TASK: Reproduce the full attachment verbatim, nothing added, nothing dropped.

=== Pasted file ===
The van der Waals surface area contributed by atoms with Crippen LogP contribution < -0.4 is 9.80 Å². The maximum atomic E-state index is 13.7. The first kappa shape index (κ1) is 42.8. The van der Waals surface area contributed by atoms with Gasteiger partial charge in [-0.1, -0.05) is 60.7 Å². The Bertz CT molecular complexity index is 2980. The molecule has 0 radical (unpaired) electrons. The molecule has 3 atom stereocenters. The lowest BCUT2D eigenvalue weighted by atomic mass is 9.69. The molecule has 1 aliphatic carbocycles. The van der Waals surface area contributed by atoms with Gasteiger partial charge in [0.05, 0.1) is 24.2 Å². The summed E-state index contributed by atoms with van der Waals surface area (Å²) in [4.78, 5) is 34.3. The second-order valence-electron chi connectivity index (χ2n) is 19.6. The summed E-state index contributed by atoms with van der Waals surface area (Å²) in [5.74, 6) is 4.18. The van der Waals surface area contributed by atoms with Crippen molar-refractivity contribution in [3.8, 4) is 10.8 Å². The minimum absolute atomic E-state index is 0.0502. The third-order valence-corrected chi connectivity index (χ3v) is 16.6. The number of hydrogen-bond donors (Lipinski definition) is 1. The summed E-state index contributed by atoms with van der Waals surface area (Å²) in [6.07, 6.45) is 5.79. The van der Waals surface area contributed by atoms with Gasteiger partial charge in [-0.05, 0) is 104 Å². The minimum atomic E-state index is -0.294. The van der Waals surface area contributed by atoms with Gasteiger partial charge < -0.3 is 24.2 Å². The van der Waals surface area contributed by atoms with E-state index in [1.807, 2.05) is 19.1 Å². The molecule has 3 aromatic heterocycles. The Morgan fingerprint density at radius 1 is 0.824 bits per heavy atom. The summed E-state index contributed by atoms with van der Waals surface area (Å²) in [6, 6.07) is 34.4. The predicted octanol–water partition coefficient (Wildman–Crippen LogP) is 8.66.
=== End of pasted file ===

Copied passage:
The van der Waals surface area contributed by atoms with Crippen LogP contribution < -0.4 is 9.80 Å². The maximum atomic E-state index is 13.7. The first kappa shape index (κ1) is 42.8. The van der Waals surface area contributed by atoms with Gasteiger partial charge in [-0.1, -0.05) is 60.7 Å². The Bertz CT molecular complexity index is 2980. The molecule has 0 radical (unpaired) electrons. The molecule has 3 atom stereocenters. The lowest BCUT2D eigenvalue weighted by atomic mass is 9.69. The molecule has 1 aliphatic carbocycles. The van der Waals surface area contributed by atoms with Gasteiger partial charge in [0.05, 0.1) is 24.2 Å². The summed E-state index contributed by atoms with van der Waals surface area (Å²) in [4.78, 5) is 34.3. The second-order valence-electron chi connectivity index (χ2n) is 19.6. The summed E-state index contributed by atoms with van der Waals surface area (Å²) in [5.74, 6) is 4.18. The van der Waals surface area contributed by atoms with Crippen molar-refractivity contribution in [3.8, 4) is 10.8 Å². The minimum absolute atomic E-state index is 0.0502. The third-order valence-corrected chi connectivity index (χ3v) is 16.6. The number of hydrogen-bond donors (Lipinski definition) is 1. The summed E-state index contributed by atoms with van der Waals surface area (Å²) in [6.07, 6.45) is 5.79. The van der Waals surface area contributed by atoms with Gasteiger partial charge in [-0.05, 0) is 104 Å². The minimum atomic E-state index is -0.294. The van der Waals surface area contributed by atoms with Gasteiger partial charge < -0.3 is 24.2 Å². The van der Waals surface area contributed by atoms with E-state index in [1.807, 2.05) is 19.1 Å². The molecule has 3 aromatic heterocycles. The Morgan fingerprint density at radius 1 is 0.824 bits per heavy atom. The summed E-state index contributed by atoms with van der Waals surface area (Å²) in [6, 6.07) is 34.4. The predicted octanol–water partition coefficient (Wildman–Crippen LogP) is 8.66.